Strip Romantic Notions Away to Explore Morocco’s Commercial Capital, Casablanca
By Katherine Rodeghier
Just the name Casablanca recalls scenes from the eponymous 1942 classic film. Humphrey Bogart, as the proprietor of Rick’s Café, utters those famous lines: “Of all the gin joints in all the towns in all the world, she walks into mine” and “Here’s looking at you, kid.”
And Sam, sitting at the piano, plays “As Time Goes By” with lyrics, you can’t get out of your head: “You must remember this, a kiss is still a kiss.”
But if you expect to experience such romantic vestiges of the past you will be disappointed.
Filmed the Movie in Burbank
The movie version of Casablanca was a Hollywood invention, filmed almost entirely in Burbank, Calif.
There never was a Rick’s Café until a retired American diplomat created one in 2004 to pay tribute to the film and foster friendly relations between the U.S. and Morocco.
While other cities in Morocco have their roots deep in Moroccan history and Arab culture with maze-like medieval quarters and colorful souks, “Casa” as it is called, is a surprisingly modern cosmopolitan city, the kingdom’s largest, and its commercial capital.
Named for the Spanish phrase “casa Blanca,” or white house, most Casa buildings are indeed white, unlike the tawny tones of ancient cities, such as Fez and Marrakech.
Much of what you see in Casablanca dates from the early 1900s when Morocco became a French protectorate with the city as its economic center.
Casablanca’s Rapid Growth
After Morocco’s independence and transition to a constitutional monarchy in the 1950s, Casablanca began to experience rapid—some argue too rapid—growth that continues today with a population of more than 4 million. Skyscrapers and construction cranes punctuate the skyline. Traffic is downright horrific with Mercedes sedans sharing the road with donkey carts.
Rural residents migrating to Casa searching for jobs often end up in shantytowns. Wealthy business executives reside in upscale suburbs, putting up corporate colleagues in five-star hotels such as the Four Seasons.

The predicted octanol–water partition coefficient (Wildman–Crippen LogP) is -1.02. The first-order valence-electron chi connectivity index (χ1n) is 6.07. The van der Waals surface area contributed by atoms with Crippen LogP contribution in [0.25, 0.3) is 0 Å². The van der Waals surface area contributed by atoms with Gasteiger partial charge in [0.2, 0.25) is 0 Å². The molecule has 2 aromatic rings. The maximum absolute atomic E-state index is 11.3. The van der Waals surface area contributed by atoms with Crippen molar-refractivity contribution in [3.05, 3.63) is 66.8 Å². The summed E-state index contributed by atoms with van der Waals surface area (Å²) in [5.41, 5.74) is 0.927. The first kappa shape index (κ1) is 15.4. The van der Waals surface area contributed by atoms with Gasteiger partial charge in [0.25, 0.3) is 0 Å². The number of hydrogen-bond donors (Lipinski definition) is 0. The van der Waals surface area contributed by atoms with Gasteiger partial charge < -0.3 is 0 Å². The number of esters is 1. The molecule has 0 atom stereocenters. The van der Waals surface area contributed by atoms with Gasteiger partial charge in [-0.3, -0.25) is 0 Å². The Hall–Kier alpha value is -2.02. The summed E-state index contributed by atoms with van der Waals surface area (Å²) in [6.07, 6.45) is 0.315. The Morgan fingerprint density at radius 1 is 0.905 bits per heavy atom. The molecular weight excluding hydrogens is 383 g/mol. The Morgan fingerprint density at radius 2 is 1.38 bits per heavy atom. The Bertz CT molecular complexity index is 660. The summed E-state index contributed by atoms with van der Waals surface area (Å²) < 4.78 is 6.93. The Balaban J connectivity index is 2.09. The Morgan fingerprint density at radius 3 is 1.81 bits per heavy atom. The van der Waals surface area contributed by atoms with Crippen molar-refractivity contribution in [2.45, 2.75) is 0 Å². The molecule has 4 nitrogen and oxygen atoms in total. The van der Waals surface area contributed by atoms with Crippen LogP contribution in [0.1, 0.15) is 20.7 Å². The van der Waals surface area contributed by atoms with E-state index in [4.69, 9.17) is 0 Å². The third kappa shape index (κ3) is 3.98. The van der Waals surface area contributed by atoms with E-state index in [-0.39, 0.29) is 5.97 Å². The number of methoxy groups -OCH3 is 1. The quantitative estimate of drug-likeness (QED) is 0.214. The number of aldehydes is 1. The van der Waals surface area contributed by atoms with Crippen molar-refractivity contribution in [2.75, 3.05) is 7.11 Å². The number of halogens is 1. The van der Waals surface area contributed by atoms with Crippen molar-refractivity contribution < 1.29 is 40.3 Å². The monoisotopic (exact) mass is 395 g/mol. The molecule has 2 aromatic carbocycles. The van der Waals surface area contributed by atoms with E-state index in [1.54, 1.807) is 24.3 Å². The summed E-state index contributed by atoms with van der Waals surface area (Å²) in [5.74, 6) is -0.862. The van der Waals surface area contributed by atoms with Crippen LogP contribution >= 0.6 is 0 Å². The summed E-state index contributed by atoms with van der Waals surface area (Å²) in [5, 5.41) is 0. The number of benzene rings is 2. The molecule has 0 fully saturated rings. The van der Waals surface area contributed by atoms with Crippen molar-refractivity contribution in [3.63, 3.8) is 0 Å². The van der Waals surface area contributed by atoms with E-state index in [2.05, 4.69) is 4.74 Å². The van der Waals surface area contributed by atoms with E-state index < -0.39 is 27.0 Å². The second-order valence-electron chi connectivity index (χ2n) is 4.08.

The dichotomy between rich and poor, French and North African in this port city is poignantly evident. One ex-pat describes it as Marseille when the street cleaners are on strike.
So, is Casablanca worth seeing? If you have a day—or two—the answer is yes, and the No. 1 reason is the mosque.
Casablanca’s Don’t-miss Mosque
Among the world’s largest, Hassan II Mosque holds 25,000 faithful inside, and another 80,000 outside amid a jaw-dropping 22-acre complex that also contains a history museum and library.
During his birthday celebration in 1980, former King Hassan II, perhaps recognizing Casa’s lack of monuments, said “I wish Casablanca to be endowed with a large, fine building of which it can be proud until the end of time.”
Construction began in 1986
Construction began in 1986 and finished in 1993 employing thousands of craftsmen and laborers working around the clock.
In his design, French architect Michel Pinseau combined Arab-Andalusian and Moorish styles using only Moroccan materials—granite, cedarwood, and marble—except for massive Venetian glass chandeliers. The zellige geometric mosaic tile work draws lots of attention.
This mosque is one of the few in the Islamic world welcoming non-believers. Knees and shoulders must be covered when taking the one-hour guided tours. Women need not wear veils. Shoes must be removed inside.
‘God’s Throne is on the Water’
The mosque at the edge of the Atlantic lies partly over water in accordance with the king’s translation of the Quran that God’s throne is on water. Visitors get a glimpse of the ocean through a window in the floor of the main hall.
The mosque’s most striking feature, its minaret, soars 690 feet topped by a laser light beam pointing toward Mecca. On a clear night, it can be seen for 19 miles. Inside, the massive prayer hall spreads below a retractable roof that opens in three minutes.
Other high-tech features include a heated floor and hidden modern sound system. A mezzanine is reserved for women worshippers. The lower level has public hammams and an ablutions hall with marble fountains in the shape of lotus flowers.
Rick’s Cafe and Other Eateries
On my first visit to Casablanca, I avoided Rick’s Café, writing it off sight unseen as a tourist trap. On my second visit, curiosity got the best of me and I made a reservation.
Turns out my assumption about Rick’s was wrong. My husband and I had a lovely lunch at a cozy table overlooking a light-filled courtyard.
Yes, a tour bus parked outside disgorged a big group, but once it was escorted to a separate dining area all was quiet in the main restaurant.
As we sipped wine and signature cocktails, we admired the Moroccan brass lanterns, balustrades, arches, and carved wood lattice in this renovated riad, a 1930s mansion made to look like the movie version of the World War II-era café.